On 14/03/2013 16:56, Junio C Hamano wrote:
Well, yes, but I would assume that we would forcibly select normal diff
here somehow, if we aren't already. We should be - turning ABCDEFGH vs
ABCD into ABCD<EFGH|EFGH=> is silly.
Kevin Bracey <ke...@bracey.fi> writes:
Maybe the virtual base itself should be different. Maybe it should put
a ??????? marker in place of every unique line. So you get:
Right XABCDEFJH -> Merge result <|X>ABC<|D>EF<G|J>H
That actually feels like it may be the correct answer here.
Interesting, though the approach has downsides with the diff3
conflict style, no?
This topic has a lot in common with the zdiff3 discussion going on. The
concern there is about large chunks of similar code appearing on two
sides, and not being in the base, leading to useless diff3.
This is just the special case of the base being totally empty.
The thought on zdiff3 philosophy was that common additions should be
treated as resolved, and not appear inside conflict markers. That's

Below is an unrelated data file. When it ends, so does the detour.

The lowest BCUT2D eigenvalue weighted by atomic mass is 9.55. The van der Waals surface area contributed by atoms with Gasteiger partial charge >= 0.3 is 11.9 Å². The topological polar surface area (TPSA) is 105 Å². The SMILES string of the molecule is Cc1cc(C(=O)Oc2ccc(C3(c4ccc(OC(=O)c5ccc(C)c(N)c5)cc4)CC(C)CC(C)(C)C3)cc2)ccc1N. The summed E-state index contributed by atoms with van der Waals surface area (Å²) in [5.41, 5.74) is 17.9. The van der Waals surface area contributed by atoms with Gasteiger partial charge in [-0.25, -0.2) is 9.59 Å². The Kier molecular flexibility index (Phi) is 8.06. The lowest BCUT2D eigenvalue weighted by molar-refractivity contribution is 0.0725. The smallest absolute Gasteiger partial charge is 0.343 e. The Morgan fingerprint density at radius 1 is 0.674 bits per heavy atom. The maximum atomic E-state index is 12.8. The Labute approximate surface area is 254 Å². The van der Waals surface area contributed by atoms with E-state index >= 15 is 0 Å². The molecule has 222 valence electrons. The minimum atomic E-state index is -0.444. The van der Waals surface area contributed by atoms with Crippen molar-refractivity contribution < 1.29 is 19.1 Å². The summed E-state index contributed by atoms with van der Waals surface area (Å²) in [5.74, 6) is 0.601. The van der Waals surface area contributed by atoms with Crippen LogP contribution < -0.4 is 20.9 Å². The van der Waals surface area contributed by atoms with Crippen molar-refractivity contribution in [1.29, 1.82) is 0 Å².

exactly what we'd be doing. So, same conflict as above, but this time
embedded in a larger file, using zdiff3 logic:
Base aaaaaaaaaaaaeee -> zdiff3
Note that I've chosen to suppress the = marker if the lines surrounding
the conflict are not in the base. I think that helps highlight the fact
that we're in a diff2 section. EF<G|=J>H reads like an assertion that
the base has EFH. Whereas EF<G|J>H avoids that.
So, anyway, commonality with zdiff3 would be good. Even if we can't
share code, we should at least share the general style of result.
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